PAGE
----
I have not tested this recipe with psyllium powder. It can work as a substitute for the whole husks in some recipes, but for some reason, it does not always work for when readers try to use it as a replacement. If you decide to use psyllium powder, use an equal weight (in grams).

Happy baking!

oil free vegan pumpkin bread on a rack, sliced
two slices of millet pumpkin bread on a slate plate with a colorful napkin

100% Millet Pumpkin Bread (V, GF, oil-free)

Yield: 1 large loaf (14 big slices)
Prep Time: 10 minutes
Cook Time: 1 hour 30 minutes
Total Time: 1 hour 40 minutes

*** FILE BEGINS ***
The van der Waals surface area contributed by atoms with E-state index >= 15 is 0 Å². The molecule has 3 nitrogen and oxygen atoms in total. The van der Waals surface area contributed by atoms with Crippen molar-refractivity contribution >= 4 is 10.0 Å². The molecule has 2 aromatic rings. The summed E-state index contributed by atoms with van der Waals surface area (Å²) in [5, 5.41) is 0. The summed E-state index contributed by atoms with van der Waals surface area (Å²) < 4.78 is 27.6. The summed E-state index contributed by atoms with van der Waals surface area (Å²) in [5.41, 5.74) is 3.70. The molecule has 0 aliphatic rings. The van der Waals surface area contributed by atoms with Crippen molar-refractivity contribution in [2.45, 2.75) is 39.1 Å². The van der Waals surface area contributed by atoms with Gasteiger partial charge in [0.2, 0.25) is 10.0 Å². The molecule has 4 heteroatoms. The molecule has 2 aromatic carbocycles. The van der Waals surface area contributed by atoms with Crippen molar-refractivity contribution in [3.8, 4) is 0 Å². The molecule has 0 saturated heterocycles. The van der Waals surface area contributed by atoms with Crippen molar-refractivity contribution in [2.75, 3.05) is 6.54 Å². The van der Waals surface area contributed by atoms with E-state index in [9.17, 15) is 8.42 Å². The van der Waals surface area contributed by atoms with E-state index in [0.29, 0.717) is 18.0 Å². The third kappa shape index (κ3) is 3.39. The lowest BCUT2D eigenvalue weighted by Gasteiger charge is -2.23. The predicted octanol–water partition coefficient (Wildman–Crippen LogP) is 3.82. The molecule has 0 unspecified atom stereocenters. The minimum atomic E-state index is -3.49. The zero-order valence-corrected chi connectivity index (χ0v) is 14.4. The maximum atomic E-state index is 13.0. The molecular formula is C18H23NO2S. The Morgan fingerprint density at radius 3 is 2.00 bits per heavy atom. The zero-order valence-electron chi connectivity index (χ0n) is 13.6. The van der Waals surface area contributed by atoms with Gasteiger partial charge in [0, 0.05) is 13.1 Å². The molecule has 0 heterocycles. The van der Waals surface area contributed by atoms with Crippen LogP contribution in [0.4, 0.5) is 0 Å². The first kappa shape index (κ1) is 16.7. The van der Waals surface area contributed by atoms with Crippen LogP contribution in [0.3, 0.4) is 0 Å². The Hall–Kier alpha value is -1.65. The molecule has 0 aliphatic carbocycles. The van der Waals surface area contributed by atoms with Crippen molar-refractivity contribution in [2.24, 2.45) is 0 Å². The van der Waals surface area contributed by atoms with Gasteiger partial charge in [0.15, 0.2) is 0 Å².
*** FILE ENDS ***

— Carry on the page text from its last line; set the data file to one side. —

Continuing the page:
100% millet pumpkin bread! It is vegan, oil-free, gluten-free and very fast and easy to make.

Ingredients

  • 2 cups (400 g) millet (see notes for using millet flour)
  • 1 15-oz (425 g) can unsweetened pumpkin puree (1 and 3/4 cups)
  • 1 and 1/2 cups (355 mL) water
  • 3/4 cup coconut sugar (see notes for options)
  • 1 tablespoon (15 mL) cider vinegar (see notes for options)
  • 2 teaspoons (10 mL) vanilla extract
  • 1/3 cup (27 g) whole psyllium husks
  • 2 teaspoons baking powder
  • 2 and 1/2 teaspoons pumpkin pie spice (see notes for option)
  • 3/4 teaspoon salt
  • 1/2 teaspoon baking soda

Instructions

    1. Preheat the oven to 350F(180C). Note: I advise against using the convection setting for this bread (see post for explanation). Spray or grease a 9x5-inch (22.5x12.5 cm) loaf baking pan.
    2. Place the millet, pumpkin, water, coconut sugar, vinegar, pumpkin pie spice, and vanilla in a blender container. Blend on high, stopping once or twice to scrape down the container, until smooth.